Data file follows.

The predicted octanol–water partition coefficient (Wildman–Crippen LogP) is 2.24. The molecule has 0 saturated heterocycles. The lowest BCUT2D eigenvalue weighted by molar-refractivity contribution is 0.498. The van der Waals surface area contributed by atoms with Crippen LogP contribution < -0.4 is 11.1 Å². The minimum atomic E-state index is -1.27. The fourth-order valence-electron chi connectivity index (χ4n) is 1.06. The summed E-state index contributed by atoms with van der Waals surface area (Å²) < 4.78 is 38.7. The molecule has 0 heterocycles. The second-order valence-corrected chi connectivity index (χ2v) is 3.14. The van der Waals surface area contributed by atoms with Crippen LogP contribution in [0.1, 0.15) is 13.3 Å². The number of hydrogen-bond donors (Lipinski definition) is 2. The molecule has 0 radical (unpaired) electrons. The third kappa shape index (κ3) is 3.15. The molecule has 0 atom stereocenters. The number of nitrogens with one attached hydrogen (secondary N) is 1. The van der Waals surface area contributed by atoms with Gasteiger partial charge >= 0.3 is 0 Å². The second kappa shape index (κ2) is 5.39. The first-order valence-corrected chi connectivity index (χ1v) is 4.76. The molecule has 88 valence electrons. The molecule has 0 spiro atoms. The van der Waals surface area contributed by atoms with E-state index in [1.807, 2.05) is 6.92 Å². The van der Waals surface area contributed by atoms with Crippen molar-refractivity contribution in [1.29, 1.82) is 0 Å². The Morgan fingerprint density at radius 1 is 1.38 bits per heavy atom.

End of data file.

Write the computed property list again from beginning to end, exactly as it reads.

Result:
The predicted octanol–water partition coefficient (Wildman–Crippen LogP) is 2.24. The molecule has 0 saturated heterocycles. The lowest BCUT2D eigenvalue weighted by molar-refractivity contribution is 0.498. The van der Waals surface area contributed by atoms with Crippen LogP contribution < -0.4 is 11.1 Å². The minimum atomic E-state index is -1.27. The fourth-order valence-electron chi connectivity index (χ4n) is 1.06. The summed E-state index contributed by atoms with van der Waals surface area (Å²) < 4.78 is 38.7. The molecule has 0 heterocycles. The second-order valence-corrected chi connectivity index (χ2v) is 3.14. The van der Waals surface area contributed by atoms with Crippen LogP contribution in [0.1, 0.15) is 13.3 Å². The number of hydrogen-bond donors (Lipinski definition) is 2. The molecule has 0 radical (unpaired) electrons. The third kappa shape index (κ3) is 3.15. The molecule has 0 atom stereocenters. The number of nitrogens with one attached hydrogen (secondary N) is 1. The van der Waals surface area contributed by atoms with Gasteiger partial charge >= 0.3 is 0 Å². The second kappa shape index (κ2) is 5.39. The first-order valence-corrected chi connectivity index (χ1v) is 4.76. The molecule has 88 valence electrons. The molecule has 0 spiro atoms. The van der Waals surface area contributed by atoms with E-state index in [1.807, 2.05) is 6.92 Å². The van der Waals surface area contributed by atoms with Crippen molar-refractivity contribution in [1.29, 1.82) is 0 Å². The Morgan fingerprint density at radius 1 is 1.38 bits per heavy atom.